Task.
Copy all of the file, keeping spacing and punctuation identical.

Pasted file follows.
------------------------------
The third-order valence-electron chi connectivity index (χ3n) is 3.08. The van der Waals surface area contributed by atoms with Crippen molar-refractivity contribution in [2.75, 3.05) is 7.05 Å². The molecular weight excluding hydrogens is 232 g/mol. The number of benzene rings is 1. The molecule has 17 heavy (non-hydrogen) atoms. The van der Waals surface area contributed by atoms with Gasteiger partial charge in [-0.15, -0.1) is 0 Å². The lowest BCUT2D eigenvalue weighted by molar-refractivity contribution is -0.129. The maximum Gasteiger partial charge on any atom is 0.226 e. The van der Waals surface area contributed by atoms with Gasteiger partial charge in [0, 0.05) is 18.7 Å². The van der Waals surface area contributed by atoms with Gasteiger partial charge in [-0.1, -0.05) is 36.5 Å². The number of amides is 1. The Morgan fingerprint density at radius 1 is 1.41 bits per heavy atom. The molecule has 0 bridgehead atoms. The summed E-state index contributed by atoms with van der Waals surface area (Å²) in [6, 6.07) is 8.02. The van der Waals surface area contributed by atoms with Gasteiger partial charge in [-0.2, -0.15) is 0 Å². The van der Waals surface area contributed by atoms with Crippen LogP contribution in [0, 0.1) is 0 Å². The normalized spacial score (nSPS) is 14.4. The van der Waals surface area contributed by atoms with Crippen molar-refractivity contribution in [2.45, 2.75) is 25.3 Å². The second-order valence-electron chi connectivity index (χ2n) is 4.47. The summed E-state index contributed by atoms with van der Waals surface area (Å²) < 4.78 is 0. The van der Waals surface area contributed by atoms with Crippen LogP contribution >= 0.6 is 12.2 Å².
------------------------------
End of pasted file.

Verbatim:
The third-order valence-electron chi connectivity index (χ3n) is 3.08. The van der Waals surface area contributed by atoms with Crippen molar-refractivity contribution in [2.75, 3.05) is 7.05 Å². The molecular weight excluding hydrogens is 232 g/mol. The number of benzene rings is 1. The molecule has 17 heavy (non-hydrogen) atoms. The van der Waals surface area contributed by atoms with Gasteiger partial charge in [-0.15, -0.1) is 0 Å². The lowest BCUT2D eigenvalue weighted by molar-refractivity contribution is -0.129. The maximum Gasteiger partial charge on any atom is 0.226 e. The van der Waals surface area contributed by atoms with Gasteiger partial charge in [0, 0.05) is 18.7 Å². The van der Waals surface area contributed by atoms with Gasteiger partial charge in [-0.1, -0.05) is 36.5 Å². The number of amides is 1. The Morgan fingerprint density at radius 1 is 1.41 bits per heavy atom. The molecule has 0 bridgehead atoms. The summed E-state index contributed by atoms with van der Waals surface area (Å²) in [6, 6.07) is 8.02. The van der Waals surface area contributed by atoms with Gasteiger partial charge in [-0.2, -0.15) is 0 Å². The van der Waals surface area contributed by atoms with Crippen LogP contribution in [0, 0.1) is 0 Å². The normalized spacial score (nSPS) is 14.4. The van der Waals surface area contributed by atoms with Crippen molar-refractivity contribution in [2.45, 2.75) is 25.3 Å². The second-order valence-electron chi connectivity index (χ2n) is 4.47. The summed E-state index contributed by atoms with van der Waals surface area (Å²) < 4.78 is 0. The van der Waals surface area contributed by atoms with Crippen LogP contribution >= 0.6 is 12.2 Å².